Firearm injuries—accidental or otherwise—should be addressed as a public health epidemic. Emergency physicians are leading the call for dedicating more resources into research on the causes of gun violence and how to prevent it.
While recognizing the right of individuals to own firearms, more can be done to prevent gun violence. In a long overdue vote, in 2019 Congress approved spending on firearm injury prevention research for the first time in more than two decades, a decision that encompasses initiatives that American College of Emergency Physicians (ACEP) has long advocated for expanding.
ACEP published a research agenda in 2017 calling for studies on unintentional injury, individuals who commit reprehensible acts like mass shootings, and best practices for emergency departments, among others areas.
ACEP recently updated its position on firearm injury prevention.
Emergency physicians support policies supporting background checks for firearms purchases and efforts to restrict the sale and ownership of weapons and munitions designed for military or law enforcement use.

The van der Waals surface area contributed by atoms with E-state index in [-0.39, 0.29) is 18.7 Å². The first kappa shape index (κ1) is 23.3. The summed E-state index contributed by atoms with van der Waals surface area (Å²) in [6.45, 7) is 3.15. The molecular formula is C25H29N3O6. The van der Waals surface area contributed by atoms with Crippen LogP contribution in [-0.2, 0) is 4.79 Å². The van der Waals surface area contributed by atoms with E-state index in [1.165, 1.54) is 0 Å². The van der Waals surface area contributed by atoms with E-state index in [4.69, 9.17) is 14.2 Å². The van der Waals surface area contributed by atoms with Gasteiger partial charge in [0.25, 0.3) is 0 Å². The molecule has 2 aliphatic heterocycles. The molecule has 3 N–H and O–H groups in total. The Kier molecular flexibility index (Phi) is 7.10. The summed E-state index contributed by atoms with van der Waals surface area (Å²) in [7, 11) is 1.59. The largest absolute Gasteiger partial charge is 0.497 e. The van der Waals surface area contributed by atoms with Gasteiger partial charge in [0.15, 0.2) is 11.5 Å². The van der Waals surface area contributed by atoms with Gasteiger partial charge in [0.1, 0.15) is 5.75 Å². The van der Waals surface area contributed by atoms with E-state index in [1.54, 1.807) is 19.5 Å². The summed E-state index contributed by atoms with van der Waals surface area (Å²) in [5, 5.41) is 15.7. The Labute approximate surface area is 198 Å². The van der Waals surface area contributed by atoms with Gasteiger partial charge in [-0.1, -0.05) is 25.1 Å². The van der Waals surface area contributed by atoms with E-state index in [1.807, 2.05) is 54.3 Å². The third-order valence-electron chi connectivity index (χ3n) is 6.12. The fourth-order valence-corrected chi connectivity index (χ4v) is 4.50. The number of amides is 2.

Emergency physicians also continue to advocate for improved access to mental health services from the emergency department (ED) and in the surrounding community.
While not the sole answer, increasing mental health services in America is an important part of reducing firearms injuries. Some 60 percent of deaths by firearms are suicides. Millions of people come to EDs across the country with psychiatric emergencies because there are severe shortages of mental health resources in the U.S.
Emergency physicians champion a more comprehensive community-based approach to mental health care, which means that we need more funding for local programs and professionals to give patients who currently do not receive treatment outside of the emergency department a better chance at leading a healthier life.